There's always been a lot of controversy surrounding the poor potato in the paleo (and non-paleo, for that matter) world. We've been led to believe that it's simply an inferior version of the sweet potato and some people seem to avoid it as much as they do grains (I certainly used to when I first got into this style of eating).

But now, with the recent goings on behind this mistreated tuber, it seems that it's being accepted as just another whole food, along with meat and other vegetables. This, of course, pairs with the gradual escape from low-carbism that paleo is currently undergoing.

A potato comes straight from the ground (and with the dirt still on it if you're lucky, unlike that mass-produced stuff you get in the supermarket). What could make more sense to eat? I've always thought that fruit was the ultimate human food (pick then eat, what could be simpler) but tubers have to be a close second once you know how to find them. Don't get me wrong, I love my meat and fat, but in my humble opinion I think our ancestors would have enjoyed them in smaller quantities (or at least less frequently) than plant foods which are easier to find and eat. And I doubt Grok was munching on spinach and lettuce very often either.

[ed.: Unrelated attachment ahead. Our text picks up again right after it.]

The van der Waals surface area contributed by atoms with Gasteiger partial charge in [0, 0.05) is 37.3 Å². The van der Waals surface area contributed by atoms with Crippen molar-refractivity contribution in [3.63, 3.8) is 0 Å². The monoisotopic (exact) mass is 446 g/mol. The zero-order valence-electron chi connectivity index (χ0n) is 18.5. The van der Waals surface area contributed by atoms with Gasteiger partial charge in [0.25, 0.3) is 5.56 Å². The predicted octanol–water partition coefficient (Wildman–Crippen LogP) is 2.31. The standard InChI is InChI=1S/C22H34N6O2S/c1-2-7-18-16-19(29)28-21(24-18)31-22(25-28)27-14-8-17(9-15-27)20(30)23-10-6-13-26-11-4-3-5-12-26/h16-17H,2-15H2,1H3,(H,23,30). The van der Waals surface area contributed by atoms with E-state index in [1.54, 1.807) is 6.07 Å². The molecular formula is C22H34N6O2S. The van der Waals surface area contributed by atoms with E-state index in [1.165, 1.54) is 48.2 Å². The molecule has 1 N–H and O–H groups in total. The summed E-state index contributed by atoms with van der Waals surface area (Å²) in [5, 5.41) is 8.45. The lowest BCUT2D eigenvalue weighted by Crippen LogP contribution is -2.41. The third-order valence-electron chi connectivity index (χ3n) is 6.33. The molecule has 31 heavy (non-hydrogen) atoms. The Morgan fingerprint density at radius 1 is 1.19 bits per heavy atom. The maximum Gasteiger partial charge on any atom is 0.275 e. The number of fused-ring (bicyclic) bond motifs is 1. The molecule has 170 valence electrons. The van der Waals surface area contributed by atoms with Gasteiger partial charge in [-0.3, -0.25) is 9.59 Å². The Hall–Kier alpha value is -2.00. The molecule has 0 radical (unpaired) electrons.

Anyway I just thought it interesting that in the space of a couple of years a once-hated food is now not only becoming accepted but being hailed as the new king of fat loss. And I don't know about you, but there are few foods that satisfy me between meals more than a microwaved potato and I'm really happy that the paleo world is embracing this whole food as part of a balanced diet!